I think that American kids probably MIGHT have been able to make the connection between structure and function and even genetic history except that the lesson really depends on meta-linguistic consciousness, something that American kids are, in my experience, also rather poor in for reasons that have nothing to do with Bush and everything to do with monolingualism .  
And that brings me back to the diffuse complex. One of our translation group tried to understand the ability of the child to create a diffuse complex of "color" that included BOTH yellow AND black (from the series yellow, green, blue, black) as a matter of chaining together pre-existing color categories. 
That seems adultomorphic to me. The progression of the child's thought is not from pre-existing color categories to a kind of expanded multi-color category, but rather from UNDIFFERENTIATED gestalten to more differentiated ones. 
The diffuse concept is diffuse because it has not yet been pared down by interaction with adult word meanings; it is rather like the kind of crude color concepts we find in English (which uses the single word "red" for a wide variety of colors that have different names in Korean) or ancient Chinese (which uses a single character, "qing" for both blue and green).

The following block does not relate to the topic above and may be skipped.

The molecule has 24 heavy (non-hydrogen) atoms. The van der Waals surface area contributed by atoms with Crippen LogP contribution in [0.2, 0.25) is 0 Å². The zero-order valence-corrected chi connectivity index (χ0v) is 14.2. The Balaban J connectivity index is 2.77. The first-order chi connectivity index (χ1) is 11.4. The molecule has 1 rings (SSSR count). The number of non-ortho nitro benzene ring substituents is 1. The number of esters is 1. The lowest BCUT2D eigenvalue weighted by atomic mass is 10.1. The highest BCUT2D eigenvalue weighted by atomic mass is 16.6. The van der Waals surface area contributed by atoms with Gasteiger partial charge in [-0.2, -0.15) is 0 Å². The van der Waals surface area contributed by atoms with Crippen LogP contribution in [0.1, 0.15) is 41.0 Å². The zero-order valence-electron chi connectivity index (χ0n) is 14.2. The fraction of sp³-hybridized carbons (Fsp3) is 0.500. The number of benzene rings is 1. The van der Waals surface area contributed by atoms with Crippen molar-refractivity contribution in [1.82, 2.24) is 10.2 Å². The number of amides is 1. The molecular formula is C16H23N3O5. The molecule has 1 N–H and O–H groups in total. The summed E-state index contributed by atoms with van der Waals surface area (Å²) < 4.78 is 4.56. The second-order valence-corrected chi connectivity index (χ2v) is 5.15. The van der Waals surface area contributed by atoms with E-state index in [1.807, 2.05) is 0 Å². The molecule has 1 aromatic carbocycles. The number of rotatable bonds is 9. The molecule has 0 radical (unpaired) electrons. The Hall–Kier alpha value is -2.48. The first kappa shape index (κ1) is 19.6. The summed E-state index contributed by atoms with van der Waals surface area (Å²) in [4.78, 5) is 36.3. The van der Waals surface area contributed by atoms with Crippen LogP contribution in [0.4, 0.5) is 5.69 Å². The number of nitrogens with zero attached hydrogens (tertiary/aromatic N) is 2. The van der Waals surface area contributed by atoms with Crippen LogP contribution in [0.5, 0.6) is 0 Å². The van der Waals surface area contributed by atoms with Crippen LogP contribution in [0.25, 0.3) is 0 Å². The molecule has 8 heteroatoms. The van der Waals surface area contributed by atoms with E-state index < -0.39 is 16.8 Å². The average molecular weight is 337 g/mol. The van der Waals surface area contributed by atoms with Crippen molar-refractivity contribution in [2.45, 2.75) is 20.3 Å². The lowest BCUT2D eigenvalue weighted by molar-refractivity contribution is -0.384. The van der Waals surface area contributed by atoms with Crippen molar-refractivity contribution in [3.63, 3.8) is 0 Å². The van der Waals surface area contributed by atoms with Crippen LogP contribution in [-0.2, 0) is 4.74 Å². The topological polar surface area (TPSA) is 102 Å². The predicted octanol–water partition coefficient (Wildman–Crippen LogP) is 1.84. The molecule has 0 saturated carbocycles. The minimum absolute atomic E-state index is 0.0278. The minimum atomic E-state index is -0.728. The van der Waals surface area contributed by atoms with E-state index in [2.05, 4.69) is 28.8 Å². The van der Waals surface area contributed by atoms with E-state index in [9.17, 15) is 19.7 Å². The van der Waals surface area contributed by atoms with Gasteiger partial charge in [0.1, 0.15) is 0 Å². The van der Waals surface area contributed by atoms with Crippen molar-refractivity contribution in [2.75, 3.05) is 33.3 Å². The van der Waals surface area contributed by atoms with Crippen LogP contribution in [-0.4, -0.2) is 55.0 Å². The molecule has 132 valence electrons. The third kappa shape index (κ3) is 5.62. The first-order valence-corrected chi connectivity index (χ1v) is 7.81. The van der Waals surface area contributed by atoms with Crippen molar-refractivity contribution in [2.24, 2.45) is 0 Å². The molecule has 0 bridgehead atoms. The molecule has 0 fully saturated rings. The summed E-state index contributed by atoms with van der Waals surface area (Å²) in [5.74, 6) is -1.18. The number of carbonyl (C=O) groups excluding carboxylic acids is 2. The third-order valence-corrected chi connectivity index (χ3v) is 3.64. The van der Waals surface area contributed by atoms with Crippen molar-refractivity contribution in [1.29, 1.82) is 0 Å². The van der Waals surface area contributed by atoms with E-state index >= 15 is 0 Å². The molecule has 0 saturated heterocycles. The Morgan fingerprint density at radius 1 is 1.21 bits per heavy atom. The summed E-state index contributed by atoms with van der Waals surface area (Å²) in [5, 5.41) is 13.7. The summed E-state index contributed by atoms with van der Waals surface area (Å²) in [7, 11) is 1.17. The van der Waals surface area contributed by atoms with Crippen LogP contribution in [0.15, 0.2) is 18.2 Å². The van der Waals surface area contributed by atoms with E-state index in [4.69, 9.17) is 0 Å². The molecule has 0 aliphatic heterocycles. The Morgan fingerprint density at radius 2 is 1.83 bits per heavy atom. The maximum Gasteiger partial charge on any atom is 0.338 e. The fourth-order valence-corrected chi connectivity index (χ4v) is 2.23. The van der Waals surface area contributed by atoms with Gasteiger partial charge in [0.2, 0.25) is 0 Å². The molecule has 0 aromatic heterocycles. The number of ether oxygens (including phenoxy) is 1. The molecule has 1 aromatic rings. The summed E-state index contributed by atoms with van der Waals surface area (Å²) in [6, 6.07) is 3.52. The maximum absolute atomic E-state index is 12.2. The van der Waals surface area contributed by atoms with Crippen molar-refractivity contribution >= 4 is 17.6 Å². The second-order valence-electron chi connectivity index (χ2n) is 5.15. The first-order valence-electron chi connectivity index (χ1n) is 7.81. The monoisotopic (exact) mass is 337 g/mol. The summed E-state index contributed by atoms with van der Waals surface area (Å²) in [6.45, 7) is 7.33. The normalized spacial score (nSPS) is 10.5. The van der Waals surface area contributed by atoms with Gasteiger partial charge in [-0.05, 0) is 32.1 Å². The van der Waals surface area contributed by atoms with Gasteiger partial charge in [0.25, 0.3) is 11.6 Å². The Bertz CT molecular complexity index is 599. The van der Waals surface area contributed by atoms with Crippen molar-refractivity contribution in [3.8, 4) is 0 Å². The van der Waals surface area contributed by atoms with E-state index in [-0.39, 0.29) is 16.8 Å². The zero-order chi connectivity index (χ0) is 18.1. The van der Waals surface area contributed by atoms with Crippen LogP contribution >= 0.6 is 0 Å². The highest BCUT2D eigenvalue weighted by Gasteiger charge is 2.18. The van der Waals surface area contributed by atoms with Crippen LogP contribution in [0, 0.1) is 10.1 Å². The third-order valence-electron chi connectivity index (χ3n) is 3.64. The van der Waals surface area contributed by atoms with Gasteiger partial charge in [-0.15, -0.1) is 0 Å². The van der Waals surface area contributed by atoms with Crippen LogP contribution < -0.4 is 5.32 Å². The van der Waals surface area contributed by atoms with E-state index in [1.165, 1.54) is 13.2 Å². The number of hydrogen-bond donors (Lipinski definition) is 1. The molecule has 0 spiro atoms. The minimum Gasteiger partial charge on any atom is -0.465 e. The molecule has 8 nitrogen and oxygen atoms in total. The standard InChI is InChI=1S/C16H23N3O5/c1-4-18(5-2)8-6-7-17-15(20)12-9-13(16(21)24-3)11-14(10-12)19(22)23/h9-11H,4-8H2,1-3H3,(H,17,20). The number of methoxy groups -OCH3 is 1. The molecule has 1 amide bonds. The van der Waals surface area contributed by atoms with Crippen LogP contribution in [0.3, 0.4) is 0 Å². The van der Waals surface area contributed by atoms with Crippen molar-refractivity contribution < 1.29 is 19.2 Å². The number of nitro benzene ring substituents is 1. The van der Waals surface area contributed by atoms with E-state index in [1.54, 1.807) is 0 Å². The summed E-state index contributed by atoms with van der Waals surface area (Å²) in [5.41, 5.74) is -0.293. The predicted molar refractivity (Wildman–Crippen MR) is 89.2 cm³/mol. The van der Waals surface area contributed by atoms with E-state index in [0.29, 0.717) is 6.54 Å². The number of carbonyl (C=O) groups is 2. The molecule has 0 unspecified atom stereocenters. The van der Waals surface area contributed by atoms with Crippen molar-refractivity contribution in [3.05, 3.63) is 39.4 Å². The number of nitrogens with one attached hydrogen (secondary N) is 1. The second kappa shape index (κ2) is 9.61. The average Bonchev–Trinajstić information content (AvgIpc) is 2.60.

So the direction of the development of the complex is exactly what we would expect from a holistic rather than a synthetic theory (thanks, eric!). It's not from simple, pure categories to complicated ones, but rather from complex but undifferentiated gestalten to simple, pure elements. This might even have biological origins somewhere (because of course the human eye has only three different color receptors in the retina).

When the child goes from yellow to green to blue to black, the child is not going from a pure yellow to a "yellow + green" to a "yellow + green + blue" to a "yellow + green + blue + black". Instead, he child has an undifferentiated set of concrete objects in mind at each stage, and that complex is at first "yellowgreen" (that is a composite "family" of which yellow and green are equal members, or perhaps a better analogy would be a gang in which yellow and green are both friends with equal rights) then "yellowgreenblue" and then "yellowgreenblueblack".